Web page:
America vs. Britain......... Again
The war of 1812 was America's second was for independence.
Old poem of the War of 1812 that could easily be either side's, though it's by Angus Umphraville, an American.
She comes! The proud invader comes
To waste our country, spoil our homes;
To lay our towns and cities low,
And bid our mothers' tears to flow;
Our wives lament, our orphans weep–
To seize the empire of the deep!
"The Burning of Washington"
A veteran host, by veterans led,
With Ross and Cockburn at their head,
They came–they saw–they burned–and fled!
They left our Congress naked walls–
Farewell to towers and capitols!
To lofty roofs and splendid halls!
To conquer armies in the field
Was, once, the surest method held
To make a hostile country yield.
The warfare now the invaders make
Must surely keep us all awake,
Or life is lost for freedom's sake.
The public attention has been drawn to the approaching arrival of the Hornet, as the period when the measures of our government would take a decisive character, or rather their final cast. We are among those who have attached to this event a high degree of importance, and have therefore looked to it with the utmost solicitude.
But if the reports which we now hear are true, that with England all hope of honorable accommodation is at an end, and that with France our negotiations are in a fowardness encouraging expectations of a favorable result, where is the motive for longer delay? The final step ought to be taken; and that step is WAR. By what course of measures we have reached the present crisis, is not now a question for freemen and patriots to discuss. It exists; and it is by open and manly war only that we can get through it with honor and advantage to the country. Our wrongs have been great; our cause is just; and if we are decided and firm, success is inevitable.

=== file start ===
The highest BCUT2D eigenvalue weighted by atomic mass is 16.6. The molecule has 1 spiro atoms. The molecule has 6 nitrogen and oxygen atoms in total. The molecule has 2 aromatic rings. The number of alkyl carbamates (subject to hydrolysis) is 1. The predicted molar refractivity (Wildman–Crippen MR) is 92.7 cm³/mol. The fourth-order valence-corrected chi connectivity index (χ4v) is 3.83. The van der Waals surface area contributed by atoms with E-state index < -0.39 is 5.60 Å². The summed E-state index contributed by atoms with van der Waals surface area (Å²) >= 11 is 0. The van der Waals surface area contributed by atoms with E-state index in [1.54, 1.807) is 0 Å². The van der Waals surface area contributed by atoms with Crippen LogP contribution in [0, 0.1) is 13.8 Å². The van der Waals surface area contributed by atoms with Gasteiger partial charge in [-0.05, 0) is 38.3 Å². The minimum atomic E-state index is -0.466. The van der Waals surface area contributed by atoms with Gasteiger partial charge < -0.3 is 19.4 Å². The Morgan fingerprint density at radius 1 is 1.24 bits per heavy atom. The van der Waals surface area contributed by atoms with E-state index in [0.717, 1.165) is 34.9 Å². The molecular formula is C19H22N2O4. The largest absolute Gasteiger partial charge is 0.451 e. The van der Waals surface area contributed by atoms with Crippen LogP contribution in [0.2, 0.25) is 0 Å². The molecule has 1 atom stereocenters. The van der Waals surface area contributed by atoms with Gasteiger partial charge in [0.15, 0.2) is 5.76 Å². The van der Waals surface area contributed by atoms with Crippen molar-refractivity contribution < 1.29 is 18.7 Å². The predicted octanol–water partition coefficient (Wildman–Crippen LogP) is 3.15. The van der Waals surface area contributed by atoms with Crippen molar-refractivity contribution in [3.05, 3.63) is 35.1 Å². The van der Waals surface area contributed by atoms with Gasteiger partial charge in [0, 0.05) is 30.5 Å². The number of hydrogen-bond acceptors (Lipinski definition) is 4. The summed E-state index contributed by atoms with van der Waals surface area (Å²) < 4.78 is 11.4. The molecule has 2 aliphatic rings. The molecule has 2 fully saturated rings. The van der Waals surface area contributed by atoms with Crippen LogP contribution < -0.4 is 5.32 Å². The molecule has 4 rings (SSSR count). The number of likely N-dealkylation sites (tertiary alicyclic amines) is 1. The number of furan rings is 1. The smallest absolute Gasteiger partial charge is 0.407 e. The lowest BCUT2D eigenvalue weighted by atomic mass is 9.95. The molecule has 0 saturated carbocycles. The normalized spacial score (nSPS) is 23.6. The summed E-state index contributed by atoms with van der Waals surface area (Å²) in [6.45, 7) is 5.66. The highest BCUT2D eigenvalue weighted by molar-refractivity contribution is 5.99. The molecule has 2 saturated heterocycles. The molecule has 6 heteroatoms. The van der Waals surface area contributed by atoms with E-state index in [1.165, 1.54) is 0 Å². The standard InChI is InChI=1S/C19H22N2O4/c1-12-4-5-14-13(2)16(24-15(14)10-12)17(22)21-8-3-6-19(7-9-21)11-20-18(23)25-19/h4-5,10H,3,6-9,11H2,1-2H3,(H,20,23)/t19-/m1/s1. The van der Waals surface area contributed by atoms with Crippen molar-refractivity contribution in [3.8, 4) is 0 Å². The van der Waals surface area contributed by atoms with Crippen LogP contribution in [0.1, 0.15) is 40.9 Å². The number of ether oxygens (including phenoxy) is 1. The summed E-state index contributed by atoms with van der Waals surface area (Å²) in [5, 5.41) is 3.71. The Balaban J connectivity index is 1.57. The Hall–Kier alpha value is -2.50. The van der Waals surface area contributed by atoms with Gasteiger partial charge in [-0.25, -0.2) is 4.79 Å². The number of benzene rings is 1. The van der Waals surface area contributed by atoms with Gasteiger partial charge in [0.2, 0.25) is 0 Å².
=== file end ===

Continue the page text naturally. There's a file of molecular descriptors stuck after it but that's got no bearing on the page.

Let war therefore be forthwith proclaimed against England. With her there can be no motive for delay. Any further discussion, any new attempt at negotiation, would be as fruitless as it would be dishonorable. With France we shall still be at liberty to pursue the course which circumstances may require. The advance she has already made by the repeal of her decrees; the manner of its reception by our government; and the prospect which exists of an amicable accommodation, entitle her to this preference. If she acquits herself to the just claims of the United States, we shall have good cause to applaud our conduct in it, and if she fails we shall always be in time to place her on the ground of her adversary. And on that ground, in that event, it is hoped she will be placed.